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Lower Manhattan Art Crowd Party

Artists, models and fashion people crowded into Holiday Bar in Greenwich Village on Sunday to toast the latest issue of Paradigm Trilogy, a digital publication started by Katharina Korbjuhn, a creative director who has led ad campaigns for the Italian luxury brand Tod’s, the French couture house Schiaparelli and other fashion companies.

Ms. Korbjuhn, 29, who worked as a model when she was a teenager, described Paradigm Trilogy as “cultural theory wrapped in fashion.” Because it has no print edition, she said, she prefers to call it a publication, rather than a magazine. The first issue, which came out in December 2021, began with an article headlined “How Stalin Predicted TikTok.” It was distributed via a QR code printed on matchboxes left at the Odeon, Lucien and other Lower Manhattan hot spots.

Paradigm Trilogy, as the name suggests, is only going to be publishing three issues. The party on Sunday was for the second one, built on the theme “Man vs. Machine.” Guests could access the new issue by hovering their smartphones over miniature hydrostone sculptures depicting the head of the model Paloma Elsesser.

“Man versus machine does not exist,” said Ms. Korbjuhn. “There is no such thing. We are the machine. We are the machine. The tree is me. If we dissolve binary thinking, we’re going to answer all the questions.”

“This issue is quite political,” she continued. “But I can use fashion to glitz over it, make it sexy.”

During dinner service, partygoers crowded the travertine bars at the back of restaurant. While they mixed and mingle, they drank sparkling Brazilian wines. Jak Ritger, an artist and writer who contributed to Paradigm Trilogy’s writings, wore a silk-screen T-shirt with seven layers, painted by Tobias Spichtig, over long-sleeve mock turtleneck. He called it his “go-to fine-art raver outfit.”

In the latest issue, Mr. Ritger helped create a feature that combined vintage Schiaparelli ads with images made by artificial intelligence programs like Midjourney and DALL-E. “There is a big backlash against these kinds of images,” he said. “It’s like, ‘Oh, this is so hideous and ugly.’ But hideous and ugly is actually beautiful.”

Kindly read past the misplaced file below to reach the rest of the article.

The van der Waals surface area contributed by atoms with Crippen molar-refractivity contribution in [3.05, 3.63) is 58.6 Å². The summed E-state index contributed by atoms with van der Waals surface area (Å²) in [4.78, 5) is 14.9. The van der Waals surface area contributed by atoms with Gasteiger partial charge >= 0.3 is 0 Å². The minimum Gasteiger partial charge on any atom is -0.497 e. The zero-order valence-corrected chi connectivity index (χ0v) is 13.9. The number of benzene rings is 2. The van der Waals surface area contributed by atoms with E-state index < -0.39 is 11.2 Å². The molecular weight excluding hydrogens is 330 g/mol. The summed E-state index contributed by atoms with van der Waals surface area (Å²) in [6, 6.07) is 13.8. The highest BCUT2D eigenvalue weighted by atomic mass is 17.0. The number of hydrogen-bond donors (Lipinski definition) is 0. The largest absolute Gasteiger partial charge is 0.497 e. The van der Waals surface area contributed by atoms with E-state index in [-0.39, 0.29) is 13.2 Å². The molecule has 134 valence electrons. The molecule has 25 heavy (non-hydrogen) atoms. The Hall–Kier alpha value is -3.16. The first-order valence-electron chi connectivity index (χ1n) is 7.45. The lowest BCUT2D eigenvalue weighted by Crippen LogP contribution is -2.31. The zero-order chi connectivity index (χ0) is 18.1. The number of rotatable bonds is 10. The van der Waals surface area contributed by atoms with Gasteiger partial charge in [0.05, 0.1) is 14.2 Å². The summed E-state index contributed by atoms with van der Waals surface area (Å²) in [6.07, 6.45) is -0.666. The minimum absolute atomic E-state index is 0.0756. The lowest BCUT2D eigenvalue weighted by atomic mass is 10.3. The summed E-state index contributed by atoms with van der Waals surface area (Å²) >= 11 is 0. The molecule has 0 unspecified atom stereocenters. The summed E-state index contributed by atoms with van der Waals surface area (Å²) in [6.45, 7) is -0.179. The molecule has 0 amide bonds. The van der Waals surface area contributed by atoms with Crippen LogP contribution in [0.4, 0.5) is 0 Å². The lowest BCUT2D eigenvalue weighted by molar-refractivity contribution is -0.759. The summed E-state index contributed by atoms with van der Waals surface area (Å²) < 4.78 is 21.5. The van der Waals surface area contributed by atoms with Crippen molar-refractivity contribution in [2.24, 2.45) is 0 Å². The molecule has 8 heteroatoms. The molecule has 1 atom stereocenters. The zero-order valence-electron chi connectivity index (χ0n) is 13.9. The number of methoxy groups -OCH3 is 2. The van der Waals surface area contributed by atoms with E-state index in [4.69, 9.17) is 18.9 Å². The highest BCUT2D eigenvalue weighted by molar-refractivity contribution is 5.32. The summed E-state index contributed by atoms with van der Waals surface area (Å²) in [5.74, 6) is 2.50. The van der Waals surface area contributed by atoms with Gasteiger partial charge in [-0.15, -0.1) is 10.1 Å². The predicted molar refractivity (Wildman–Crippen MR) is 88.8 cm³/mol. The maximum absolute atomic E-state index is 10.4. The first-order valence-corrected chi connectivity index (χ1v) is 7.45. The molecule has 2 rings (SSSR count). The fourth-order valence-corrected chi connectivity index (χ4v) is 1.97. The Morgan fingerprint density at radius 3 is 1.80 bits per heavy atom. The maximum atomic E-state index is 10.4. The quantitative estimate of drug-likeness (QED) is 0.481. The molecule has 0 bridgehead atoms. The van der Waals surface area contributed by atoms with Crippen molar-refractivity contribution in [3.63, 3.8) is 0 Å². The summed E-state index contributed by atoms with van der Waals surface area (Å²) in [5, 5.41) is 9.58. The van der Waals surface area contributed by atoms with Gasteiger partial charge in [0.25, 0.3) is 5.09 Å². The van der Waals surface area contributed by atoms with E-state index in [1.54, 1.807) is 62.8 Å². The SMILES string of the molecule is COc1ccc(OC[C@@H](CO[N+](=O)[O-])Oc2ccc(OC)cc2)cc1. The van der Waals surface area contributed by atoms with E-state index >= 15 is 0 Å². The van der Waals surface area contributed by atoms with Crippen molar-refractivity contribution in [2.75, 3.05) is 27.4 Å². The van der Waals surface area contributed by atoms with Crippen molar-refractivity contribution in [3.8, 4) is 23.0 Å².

Paradigm Trilogy’s coder, Ian Glover, took out his phone to show off works that were on display at his nascent Lower Manhattan art gallery, Blade Study, in an exhibition called “Better World.”Instagram kept deleting photos of the artwork. A scenic painting of a utopian New York City was banned twice for so-called “critical posting,” he said, and a collage of vintage pornography was taken down six times. Mr. Glover republished increasingly blurred versions. The permissible shots weren’t legible.

It all seemed very apropos: The “Man vs. Machine” issue includes a piece that nods to the 2009 essay “In Defense of the Poor Image” by the filmmaker Hito Steyerl. The text, superimposed on modified ads for high-fashion brands, asks if we are “coming to love blurry, pixelated, low-res images.”

Hamzat Raheem, the artist who made the miniature sculptures of Ms. Elsesser’s head, entered the room in a striking ensemble — white rain boots, white Dickies, a white fishing jacket from a hardware store in Japan, white Oakley glasses worn upside-down and a white knitted scarf he said he had commissioned by posting an Instagram story asking his followers if anyone could make him a scarf for $50.

“Man versus machine is something I think about a lot,” Mr. Raheem said. He said that he was conscious of his dependence on technology after he suffered a stroke at the age of 23. “I have a battery in my chest that’s connected via Bluetooth to my phone,” he said, “and I have to keep my phone on me all the time because that’s how my pacemaker communicates with the clinic.”

His sculptures were embedded near-field communication chip. The Paradigm Trilogy issue did not appear on my screen when I hovered my smartphone over one of them.

“Take this as seriously as you want,” Mr. Raheem said, “but there is a fluttering piece of consciousness inside of it. I do think it gets nervous when the attention is on it.”

He stated that all of the sculptures worked after he had programmed and tested them earlier in the day. He seemed to be okay with the idea of them being a little buggy.

“That’s the thing,” Mr. Raheem said. “You want something to work, generally. But it is way more poetic when it works sometimes and then doesn’t work. I’m trying to find a third thing between working and not working.”

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